Last week saw updates from some of the big tech names. After announcing stellar results as beneficiaries of the new work and play at home environment, the combined market value of Facebook, Amazon, Apple and Google soared by $230bn in after-hours trading on Thursday, taking their total value to more than £5trn for the first time and lifting the S&P500 into positive territory for the week.

All that glitters…

The best play on a weaker dollar has been precious metals, and while the focus has centred on the gold price hitting record highs, silver has actually been the better performer of late, rising nearly 25% in July alone. We still think there is more upside because silver’s rebound has not yet fully reversed the historic divergence in the ratio between the price of the two metals, plus silver has additional demand for industrial uses.

Another good overview of the markets from Brewin Dolphin. Although markets started with a rebound this week, we are still experiencing high levels of volatility.

Please continue to check back for our latest blog posts and updates.

Charlotte Ennis


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AJ Bell Youinvest – The Growth of China’s Consumer Economy

Please see article below from AJ Bell Youinvest received 30/07/2020

The growth of China’s consumer economy

The country could stoke domestic demand to become more self-reliant

Thursday 30 Jul 2020 Author: Tom Sieber

In the last decade or more the Chinese economy has undergone a significant transition as it moves away from an infrastructure-driven and export-reliant economy to one fired by domestic consumption.

This change can be tracked by looking at how the country’s current account surplus has moved to a deficit. Broadly speaking a current account surplus means an economy is exporting a greater value of goods and services than it is importing.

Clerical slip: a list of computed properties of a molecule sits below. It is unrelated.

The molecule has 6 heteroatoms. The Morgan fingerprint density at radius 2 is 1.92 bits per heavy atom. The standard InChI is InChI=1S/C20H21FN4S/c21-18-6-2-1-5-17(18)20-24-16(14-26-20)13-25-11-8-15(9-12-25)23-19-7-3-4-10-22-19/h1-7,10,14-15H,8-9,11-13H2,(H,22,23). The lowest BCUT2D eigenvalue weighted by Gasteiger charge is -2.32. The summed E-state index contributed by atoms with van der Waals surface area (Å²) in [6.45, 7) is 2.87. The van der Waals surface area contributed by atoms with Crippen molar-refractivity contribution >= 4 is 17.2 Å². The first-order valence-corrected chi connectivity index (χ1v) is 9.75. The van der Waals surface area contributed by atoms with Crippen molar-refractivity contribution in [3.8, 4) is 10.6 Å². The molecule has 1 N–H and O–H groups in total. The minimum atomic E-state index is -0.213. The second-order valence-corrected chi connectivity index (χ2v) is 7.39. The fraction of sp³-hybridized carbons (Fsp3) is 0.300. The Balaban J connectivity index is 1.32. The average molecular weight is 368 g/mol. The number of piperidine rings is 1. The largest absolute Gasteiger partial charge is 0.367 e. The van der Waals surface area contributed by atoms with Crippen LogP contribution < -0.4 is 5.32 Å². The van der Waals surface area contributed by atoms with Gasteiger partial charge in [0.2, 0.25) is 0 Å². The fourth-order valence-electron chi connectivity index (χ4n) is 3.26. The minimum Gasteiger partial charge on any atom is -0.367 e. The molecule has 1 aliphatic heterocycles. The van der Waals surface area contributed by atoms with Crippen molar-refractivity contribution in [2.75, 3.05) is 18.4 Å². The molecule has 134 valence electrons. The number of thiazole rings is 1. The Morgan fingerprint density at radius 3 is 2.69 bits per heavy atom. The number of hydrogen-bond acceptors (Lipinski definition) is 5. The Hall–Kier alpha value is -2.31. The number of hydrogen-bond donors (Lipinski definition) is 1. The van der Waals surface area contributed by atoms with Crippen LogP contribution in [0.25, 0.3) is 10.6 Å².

Having peaked in 2008 when China truly lived up to its reputation as ‘The World’s Factory’ the surplus has declined significantly.

There are several factors underpinning the growth of the consumer economy, one being a natural offshoot of the maturation of the Chinese economy. A larger Chinese middle class is more likely to have disposable income to spend on products and services at home.

In the short term at least, exports have been hit by the coronavirus crisis as demand has dried up and trade routes have been affected by lockdown restrictions. Chinese tourists who might have taken their renminbi overseas are also shopping domestically instead.

There are signs China wants to move further in this direction as it looks to become more self-reliant. This may reflect pressure on the country and its businesses from other countries concerned about its growing global influence, and about its recent actions in Hong Kong and in the immediate aftermath of the Covid-19 outbreak.

A report by the Chinese Academy of Social Sciences, a think tank closely affiliated to the state, suggests the next five-year policy plan – due for 2021 – should prioritise home-grown innovation and look to tap into a substantial domestic market.

Please continue to check back for our latest blog posts and updates.

Charlotte Ennis